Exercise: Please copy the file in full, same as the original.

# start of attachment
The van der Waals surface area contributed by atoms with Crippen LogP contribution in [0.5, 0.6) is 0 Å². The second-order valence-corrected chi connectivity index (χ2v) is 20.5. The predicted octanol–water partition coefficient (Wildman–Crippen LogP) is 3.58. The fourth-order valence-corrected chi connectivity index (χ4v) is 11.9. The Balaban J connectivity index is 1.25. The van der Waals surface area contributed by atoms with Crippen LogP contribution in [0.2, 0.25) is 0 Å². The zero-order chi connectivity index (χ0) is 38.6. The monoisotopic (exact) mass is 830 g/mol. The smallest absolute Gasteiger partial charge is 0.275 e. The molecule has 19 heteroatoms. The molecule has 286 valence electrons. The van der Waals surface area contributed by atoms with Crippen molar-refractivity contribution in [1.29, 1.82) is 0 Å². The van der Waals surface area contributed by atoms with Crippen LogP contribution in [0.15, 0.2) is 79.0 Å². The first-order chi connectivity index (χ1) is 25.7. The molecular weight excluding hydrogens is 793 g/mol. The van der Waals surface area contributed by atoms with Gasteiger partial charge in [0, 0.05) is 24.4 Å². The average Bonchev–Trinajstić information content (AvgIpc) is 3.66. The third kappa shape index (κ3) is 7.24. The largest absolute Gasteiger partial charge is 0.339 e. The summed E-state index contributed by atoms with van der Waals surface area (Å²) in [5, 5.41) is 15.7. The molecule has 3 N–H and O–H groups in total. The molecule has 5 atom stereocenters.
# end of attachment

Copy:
The van der Waals surface area contributed by atoms with Crippen LogP contribution in [0.5, 0.6) is 0 Å². The second-order valence-corrected chi connectivity index (χ2v) is 20.5. The predicted octanol–water partition coefficient (Wildman–Crippen LogP) is 3.58. The fourth-order valence-corrected chi connectivity index (χ4v) is 11.9. The Balaban J connectivity index is 1.25. The van der Waals surface area contributed by atoms with Crippen LogP contribution in [0.2, 0.25) is 0 Å². The zero-order chi connectivity index (χ0) is 38.6. The monoisotopic (exact) mass is 830 g/mol. The smallest absolute Gasteiger partial charge is 0.275 e. The molecule has 19 heteroatoms. The molecule has 286 valence electrons. The van der Waals surface area contributed by atoms with Crippen molar-refractivity contribution in [1.29, 1.82) is 0 Å². The van der Waals surface area contributed by atoms with Crippen LogP contribution in [0.15, 0.2) is 79.0 Å². The first-order chi connectivity index (χ1) is 25.7. The molecular weight excluding hydrogens is 793 g/mol. The van der Waals surface area contributed by atoms with Gasteiger partial charge in [0, 0.05) is 24.4 Å². The average Bonchev–Trinajstić information content (AvgIpc) is 3.66. The third kappa shape index (κ3) is 7.24. The largest absolute Gasteiger partial charge is 0.339 e. The summed E-state index contributed by atoms with van der Waals surface area (Å²) in [5, 5.41) is 15.7. The molecule has 3 N–H and O–H groups in total. The molecule has 5 atom stereocenters.